The Lucida 3D Scanner is a close-range, non-contact laser recording system that captures high-resolution surface texture data for low-relief surfaces such as paintings or bas-reliefs. The Lucida hardware and software were conceived and developed by artist and engineer Manuel Franquelo together with a team of artists, conservators and engineers at Factum Arte. Logistical support was provided by Factum Foundation.
The Lucida is unique in that it records the 3D surfaces of low-relief objects without being affected by their colour or material properties – the texture of a gold object can be recorded to the same degree of accuracy as the surface of marble relief. The scanner is a portable, versatile system that produces high-resolution data with close correspondence to the original surface. It is also easy to operate, a factor that has encouraged us to use it in training programmes for cultural heritage digitisation – from Columbia University in New York to Valley of the Kings in Egypt.
The in-house development of the Lucida, which began in 2011, was a response to the growing needs of both Factum Arte and Factum Foundation for high-resolution surface data of paintings, as well as for ongoing recording and facsmile projects in the tombs of the Valley of the Kings, Luxor. Commercial 3D scanning technologies, which find dark colours and glossy surfaces problematic, were no longer a viable option to capture the quality we needed for both facsimile production and research. High-resolution relief data is essential to facsimile production. When used in conjunction with colour data from panoramic photography, it allow us to ‘rematerialise’ an object as a replica of the original. Colour information 'mapped' very precisely onto 3D data can also be visualised in diverse ways – from projections to layered browsers.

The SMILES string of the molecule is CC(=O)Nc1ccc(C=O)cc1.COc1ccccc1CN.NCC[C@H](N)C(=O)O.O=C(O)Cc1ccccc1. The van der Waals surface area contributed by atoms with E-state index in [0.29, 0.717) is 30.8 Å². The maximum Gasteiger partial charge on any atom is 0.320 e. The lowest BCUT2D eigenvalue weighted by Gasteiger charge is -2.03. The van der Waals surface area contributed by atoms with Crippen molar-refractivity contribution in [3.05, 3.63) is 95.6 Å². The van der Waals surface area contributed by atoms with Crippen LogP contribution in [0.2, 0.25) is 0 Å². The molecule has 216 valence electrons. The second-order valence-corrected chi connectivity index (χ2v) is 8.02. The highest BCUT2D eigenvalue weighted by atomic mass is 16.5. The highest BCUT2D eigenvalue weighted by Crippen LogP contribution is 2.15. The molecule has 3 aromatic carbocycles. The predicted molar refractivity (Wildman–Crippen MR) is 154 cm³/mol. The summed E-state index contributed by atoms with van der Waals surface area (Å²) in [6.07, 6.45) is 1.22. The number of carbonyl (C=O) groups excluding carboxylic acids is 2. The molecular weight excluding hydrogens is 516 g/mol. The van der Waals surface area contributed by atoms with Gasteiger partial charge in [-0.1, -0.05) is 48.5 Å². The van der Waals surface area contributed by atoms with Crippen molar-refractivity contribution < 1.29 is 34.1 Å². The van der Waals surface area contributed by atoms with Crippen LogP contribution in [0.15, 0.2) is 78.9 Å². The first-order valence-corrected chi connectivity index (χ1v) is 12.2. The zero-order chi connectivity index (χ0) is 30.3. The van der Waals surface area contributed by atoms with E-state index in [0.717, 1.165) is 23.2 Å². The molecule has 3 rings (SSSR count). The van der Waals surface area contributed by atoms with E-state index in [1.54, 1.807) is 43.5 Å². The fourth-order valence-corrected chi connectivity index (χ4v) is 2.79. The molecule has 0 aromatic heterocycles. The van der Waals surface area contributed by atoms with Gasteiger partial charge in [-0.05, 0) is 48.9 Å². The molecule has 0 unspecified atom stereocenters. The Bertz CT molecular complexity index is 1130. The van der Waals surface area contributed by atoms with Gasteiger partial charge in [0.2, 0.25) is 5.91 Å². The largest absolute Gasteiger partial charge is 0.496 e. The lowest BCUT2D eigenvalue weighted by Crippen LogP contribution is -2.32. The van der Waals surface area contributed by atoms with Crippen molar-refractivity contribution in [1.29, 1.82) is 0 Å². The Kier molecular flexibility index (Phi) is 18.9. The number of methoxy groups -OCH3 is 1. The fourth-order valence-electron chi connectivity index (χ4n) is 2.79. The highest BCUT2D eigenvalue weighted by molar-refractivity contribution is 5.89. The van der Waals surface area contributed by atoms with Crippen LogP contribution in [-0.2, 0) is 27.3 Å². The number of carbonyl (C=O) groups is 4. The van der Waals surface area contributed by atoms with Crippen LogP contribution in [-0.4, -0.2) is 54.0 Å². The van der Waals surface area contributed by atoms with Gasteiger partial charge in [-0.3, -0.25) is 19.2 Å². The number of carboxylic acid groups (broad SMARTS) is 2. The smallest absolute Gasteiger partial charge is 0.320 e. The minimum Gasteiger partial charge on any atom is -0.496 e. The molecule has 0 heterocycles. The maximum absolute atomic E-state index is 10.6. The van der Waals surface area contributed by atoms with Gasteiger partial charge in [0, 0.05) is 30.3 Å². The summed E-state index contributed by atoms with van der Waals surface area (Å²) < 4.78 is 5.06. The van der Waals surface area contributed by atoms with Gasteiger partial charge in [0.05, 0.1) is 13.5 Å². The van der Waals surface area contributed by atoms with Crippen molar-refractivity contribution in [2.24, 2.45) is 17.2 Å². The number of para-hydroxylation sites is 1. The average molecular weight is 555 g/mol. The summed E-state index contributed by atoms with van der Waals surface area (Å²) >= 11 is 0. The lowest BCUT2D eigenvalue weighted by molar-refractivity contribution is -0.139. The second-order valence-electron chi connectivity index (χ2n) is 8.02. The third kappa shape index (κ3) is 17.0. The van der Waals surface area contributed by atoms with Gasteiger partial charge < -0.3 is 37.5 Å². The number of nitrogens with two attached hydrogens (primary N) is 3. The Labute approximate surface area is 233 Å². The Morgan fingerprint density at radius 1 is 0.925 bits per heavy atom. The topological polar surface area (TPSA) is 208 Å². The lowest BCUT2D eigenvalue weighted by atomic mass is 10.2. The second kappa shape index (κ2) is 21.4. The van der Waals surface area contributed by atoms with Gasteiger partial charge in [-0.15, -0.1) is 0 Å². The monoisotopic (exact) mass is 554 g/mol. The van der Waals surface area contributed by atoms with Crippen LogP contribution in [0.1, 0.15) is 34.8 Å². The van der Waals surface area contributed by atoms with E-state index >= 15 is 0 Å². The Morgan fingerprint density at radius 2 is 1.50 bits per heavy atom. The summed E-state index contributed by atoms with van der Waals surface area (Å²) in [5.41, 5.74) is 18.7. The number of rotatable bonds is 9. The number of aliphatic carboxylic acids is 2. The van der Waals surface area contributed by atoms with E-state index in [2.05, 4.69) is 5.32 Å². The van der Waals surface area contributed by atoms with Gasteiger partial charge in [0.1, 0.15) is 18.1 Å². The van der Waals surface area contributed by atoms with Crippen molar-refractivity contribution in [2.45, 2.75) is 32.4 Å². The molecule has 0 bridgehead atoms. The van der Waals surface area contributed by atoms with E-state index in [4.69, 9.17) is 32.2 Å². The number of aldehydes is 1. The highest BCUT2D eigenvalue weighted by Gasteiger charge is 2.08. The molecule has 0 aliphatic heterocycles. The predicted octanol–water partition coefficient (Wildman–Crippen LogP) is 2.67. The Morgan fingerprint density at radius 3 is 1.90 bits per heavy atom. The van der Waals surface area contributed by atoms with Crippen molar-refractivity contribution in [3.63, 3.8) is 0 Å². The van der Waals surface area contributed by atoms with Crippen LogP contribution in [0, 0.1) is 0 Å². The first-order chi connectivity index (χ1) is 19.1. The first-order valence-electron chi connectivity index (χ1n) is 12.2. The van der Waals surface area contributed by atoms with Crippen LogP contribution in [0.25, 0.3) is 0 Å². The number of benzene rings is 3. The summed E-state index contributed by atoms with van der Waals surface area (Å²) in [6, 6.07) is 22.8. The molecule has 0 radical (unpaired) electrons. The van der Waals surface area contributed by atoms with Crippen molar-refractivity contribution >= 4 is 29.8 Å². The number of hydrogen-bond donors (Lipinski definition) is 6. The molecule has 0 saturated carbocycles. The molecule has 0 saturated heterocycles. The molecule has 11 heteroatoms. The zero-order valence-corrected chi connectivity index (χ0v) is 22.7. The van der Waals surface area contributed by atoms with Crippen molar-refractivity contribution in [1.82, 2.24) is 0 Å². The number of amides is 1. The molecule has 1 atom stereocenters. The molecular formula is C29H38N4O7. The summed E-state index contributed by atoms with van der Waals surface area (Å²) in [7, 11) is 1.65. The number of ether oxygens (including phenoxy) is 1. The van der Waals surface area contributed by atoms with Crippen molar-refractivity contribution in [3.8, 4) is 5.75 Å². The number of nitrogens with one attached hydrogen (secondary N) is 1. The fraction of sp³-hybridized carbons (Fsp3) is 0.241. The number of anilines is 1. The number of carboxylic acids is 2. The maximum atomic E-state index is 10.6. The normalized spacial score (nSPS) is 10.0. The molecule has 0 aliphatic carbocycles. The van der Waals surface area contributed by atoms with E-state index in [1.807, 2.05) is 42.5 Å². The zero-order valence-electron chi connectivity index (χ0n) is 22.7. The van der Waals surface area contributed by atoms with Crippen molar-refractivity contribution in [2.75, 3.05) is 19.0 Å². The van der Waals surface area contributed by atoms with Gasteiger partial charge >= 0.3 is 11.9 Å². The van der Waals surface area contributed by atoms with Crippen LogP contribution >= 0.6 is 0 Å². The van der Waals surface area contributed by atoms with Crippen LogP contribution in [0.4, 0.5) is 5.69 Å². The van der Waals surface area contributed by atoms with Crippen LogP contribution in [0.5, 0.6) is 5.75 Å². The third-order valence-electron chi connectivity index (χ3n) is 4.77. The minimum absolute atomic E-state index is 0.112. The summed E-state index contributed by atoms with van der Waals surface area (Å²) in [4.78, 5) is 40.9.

The subtle surface relief of paintings and other objects also represents a growing area of interest in heritage conservation. Lucida data enables researchers to 'remove' the colour from the surface of an object in order to study, for instance, a painter's brushtrokes or the pounce marks on a cartoon that was once used to weave a tapestry. Changes to the surface of a painting, for example as a result of restoration processes, can also be monitored by comparing Lucida scans taken at different times.
Since 2011, the Lucida has been used to record paintings and other objects at institutions such as the National Gallery (London), the Prado Museum (Madrid), the Louvre (Paris), the Victoria & Albert Museum (London), the Pinacoteca di Brera (Milan), Casa Pilatos (Seville), the National Gallery of Art (Washington), the Vatican Museum (Rome), the Mauritshuis (The Hague), and the Tretyakov Gallery (Moscow). Projects realised with the Lucida 3D Laser Scanner have been shown at the Cini Foundation (Venice), Strawberry Hill House (London), Waddesdon Manor, and the Antikenmuseum Basel, amongst many others.